The quest and desire of Nigerians to make money from business investments cannot be overemphasized. Most Nigerians are confused about the right business to invest their money and finances. Some have fallen victims to scams and fraudulent programs such as MLM, referral programs, networking programs, and the internet Ponzi schemes. Some other people have identified a good option of investing their money, either through fixed deposits or treasury bills.
This is the reason why we would outline on both options so that our readers will know the best option between fixed deposits and treasury for them to invest their money and reap the benefits. In this article, you will get to know if you would invest your money in a fixed deposit account or to opt for treasury bills.
You should know that both options (Fixed deposit and treasury bills) have their differences and similarities. No one is actually better than each other but any of them could work for you depending on your investment choice and preference.
First, there is a need to know the meaning of fixed deposit and treasury bills. A fixed deposit account is an account which provides its owners (investors) a high rate of interest until the given maturity date of the account. The fixed deposit account requires a particular figure or sum of money to be kept or saved for a given date; the funds cannot be withdrawn or cashed out by the investor (account owner) before the maturity date.
The fixed deposit account is very popular in Nigeria; also, it is offered by almost all the commercial banks in Nigeria. Major commercial banks in Nigeria such as First Bank of Nigeria (FBN), First City Monument Bank (FCMB), Stanbic IBTC Bank and Union Bank of Nigeria offer the option of fixed deposits account for its clients, customers and investors. Fixed deposit accounts are common and popular investment options in Nigeria because it is a safe investment and it attracts interest rates bigger than that of savings accounts.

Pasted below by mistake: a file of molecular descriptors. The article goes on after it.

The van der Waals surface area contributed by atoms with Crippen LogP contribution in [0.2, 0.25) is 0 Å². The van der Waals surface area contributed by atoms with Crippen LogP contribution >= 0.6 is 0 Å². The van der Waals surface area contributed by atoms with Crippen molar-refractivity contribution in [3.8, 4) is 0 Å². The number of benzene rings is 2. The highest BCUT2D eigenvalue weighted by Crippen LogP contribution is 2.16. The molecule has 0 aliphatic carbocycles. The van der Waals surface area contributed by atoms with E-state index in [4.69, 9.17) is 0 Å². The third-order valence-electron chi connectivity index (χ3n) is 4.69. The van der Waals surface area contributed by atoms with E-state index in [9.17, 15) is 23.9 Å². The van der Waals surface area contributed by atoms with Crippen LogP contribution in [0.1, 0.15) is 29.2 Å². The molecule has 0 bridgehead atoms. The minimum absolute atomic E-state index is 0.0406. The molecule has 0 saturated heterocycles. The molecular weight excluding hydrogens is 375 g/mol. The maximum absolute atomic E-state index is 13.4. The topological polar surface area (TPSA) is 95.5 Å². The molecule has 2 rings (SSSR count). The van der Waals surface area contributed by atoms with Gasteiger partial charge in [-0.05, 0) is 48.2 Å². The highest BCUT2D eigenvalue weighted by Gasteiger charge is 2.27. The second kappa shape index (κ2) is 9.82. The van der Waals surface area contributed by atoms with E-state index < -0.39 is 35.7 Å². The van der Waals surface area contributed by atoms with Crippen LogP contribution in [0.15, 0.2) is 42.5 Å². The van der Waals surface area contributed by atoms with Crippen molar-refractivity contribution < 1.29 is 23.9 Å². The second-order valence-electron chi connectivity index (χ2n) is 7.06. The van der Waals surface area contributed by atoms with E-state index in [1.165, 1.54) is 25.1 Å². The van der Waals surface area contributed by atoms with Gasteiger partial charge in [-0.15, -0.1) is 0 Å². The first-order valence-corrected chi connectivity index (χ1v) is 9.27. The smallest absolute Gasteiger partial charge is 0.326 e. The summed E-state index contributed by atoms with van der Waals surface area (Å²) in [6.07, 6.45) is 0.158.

On the other hand, treasury bills are short-term debt instruments which are issued by the Federal Government of Nigeria through the Central Bank of Nigeria (CBN)to provide short term funding for the government. When you buy treasury bills, you are lending money to the Federal Government of Nigeria (with the help of the CBN). There is a promise to pay back your money in a period of 91 days, 182 days or 364 days. But in the vase of a fixed deposit, you are lending money to a financial institution or a bank and there is a promise to repay your money at the expiration of the tenor.
NB: If you wouldn’t like to lend out your money to the government, you can try out a fixed deposit.
Are there any risks involved?
Yes, every business investment comes with risks. Treasury bills is primarily back-up by the government, and it is classified to be almost risk-free because a government can decide not to pay its loans even if its bankrupt or not. Also, the government has a tax revenue system which they can use to repay its loans.
But on the case of fixed deposits which is backed by the bank. When the bank borrows from you, it does not give you any form of collateral but it is obligated by law to pay you your interest. If a bank fails to pay up your interest or if it happens to liquidate, depositors may lose all or some part of their money.
In this case, treasury bills would be the best option for you if you are looking to minimize the risks involved. If you are looking for an investment which which you can roll over easily, you are recommended to go for fixed deposits.